The WMU Journal of Maritime Affairs (JoMA) is an international peer reviewed journal that covers the subject areas of maritime safety, marine environment protection and shipping operations and gives, in this context, special attention to human factors and the impact of technology. JoMA is for scientists and professionals in maritime administration, industry and education. It aims at serving the international maritime community by presenting fresh ideas and current thinking on subjects of topical interest, reporting on relevant research findings and addressing interrelationships between safety, environment protection and efficiency of maritime transport. The journal accepts Articles as well as Book Reviews for publication.
Articles in principle should present genuine research findings. However overview articles summarising the status of knowledge in a specific research area may be considered for publication.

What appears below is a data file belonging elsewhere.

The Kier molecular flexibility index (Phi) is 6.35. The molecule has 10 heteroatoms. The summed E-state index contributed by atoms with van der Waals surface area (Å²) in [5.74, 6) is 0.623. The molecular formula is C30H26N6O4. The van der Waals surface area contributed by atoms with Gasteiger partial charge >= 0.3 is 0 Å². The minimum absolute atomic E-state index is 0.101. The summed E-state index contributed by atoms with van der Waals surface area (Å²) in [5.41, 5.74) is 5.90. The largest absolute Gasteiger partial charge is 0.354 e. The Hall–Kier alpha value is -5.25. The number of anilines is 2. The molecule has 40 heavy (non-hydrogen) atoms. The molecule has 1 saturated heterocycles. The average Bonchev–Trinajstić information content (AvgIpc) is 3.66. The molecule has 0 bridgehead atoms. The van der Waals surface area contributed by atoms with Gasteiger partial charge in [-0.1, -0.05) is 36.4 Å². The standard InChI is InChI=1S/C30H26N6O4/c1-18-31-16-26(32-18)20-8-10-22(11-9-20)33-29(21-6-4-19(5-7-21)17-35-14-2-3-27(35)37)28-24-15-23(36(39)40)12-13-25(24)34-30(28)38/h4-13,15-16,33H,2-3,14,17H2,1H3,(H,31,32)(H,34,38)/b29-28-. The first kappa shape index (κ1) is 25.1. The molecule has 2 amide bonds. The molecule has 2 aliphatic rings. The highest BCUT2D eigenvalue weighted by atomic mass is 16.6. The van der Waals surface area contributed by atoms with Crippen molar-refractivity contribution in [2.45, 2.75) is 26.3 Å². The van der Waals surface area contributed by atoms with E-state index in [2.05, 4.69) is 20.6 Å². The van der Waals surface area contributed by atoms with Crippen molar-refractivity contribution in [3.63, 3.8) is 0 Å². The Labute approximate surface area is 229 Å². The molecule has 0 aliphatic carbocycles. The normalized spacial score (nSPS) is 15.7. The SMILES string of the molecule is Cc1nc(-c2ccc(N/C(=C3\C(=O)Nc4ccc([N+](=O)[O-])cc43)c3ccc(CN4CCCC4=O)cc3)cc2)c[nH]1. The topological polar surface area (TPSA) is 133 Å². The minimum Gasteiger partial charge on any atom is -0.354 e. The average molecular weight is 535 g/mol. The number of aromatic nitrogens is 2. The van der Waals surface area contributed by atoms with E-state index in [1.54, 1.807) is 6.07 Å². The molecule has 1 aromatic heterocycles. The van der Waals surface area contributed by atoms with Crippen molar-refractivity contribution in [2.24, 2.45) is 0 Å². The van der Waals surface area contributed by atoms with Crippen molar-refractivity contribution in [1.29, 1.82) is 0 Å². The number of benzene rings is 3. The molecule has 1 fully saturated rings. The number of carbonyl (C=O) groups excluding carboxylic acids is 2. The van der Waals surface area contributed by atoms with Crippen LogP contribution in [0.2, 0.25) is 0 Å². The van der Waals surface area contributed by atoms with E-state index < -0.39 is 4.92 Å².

JoMA considers the inclusion of book reviews if suitable reviews of books relevant to the scope of the journal are available.
JoMA has a section dedicated to the activities of the International Association of Maritime Universities (IAMU). The focus of the IAMU section is on Maritime Education and Training (MET). The IAMU section follows a similar editorial review procedure as JoMA and accepts a range of papers for publication: Articles, Issues of Contemporary Interest, Reports and Comments and Book Reviews.
Articles and Book Reviews accepted for publication in the IAMU section follow JoMA guidelines.
Issues of Contemporary Interest are not always covered by traditional research and valuable lessons can be learnt through reports on best practice or critical discussions from the practitioner’s point of view. This is why IAMU encourages experts to express their views on issues of contemporary interest.Reports and Comments can be published to facilitate research activities within the scope of the IAMU section. This allows scientists to voice opinions on published manuscripts and also to stimulate discussions on areas that require further research.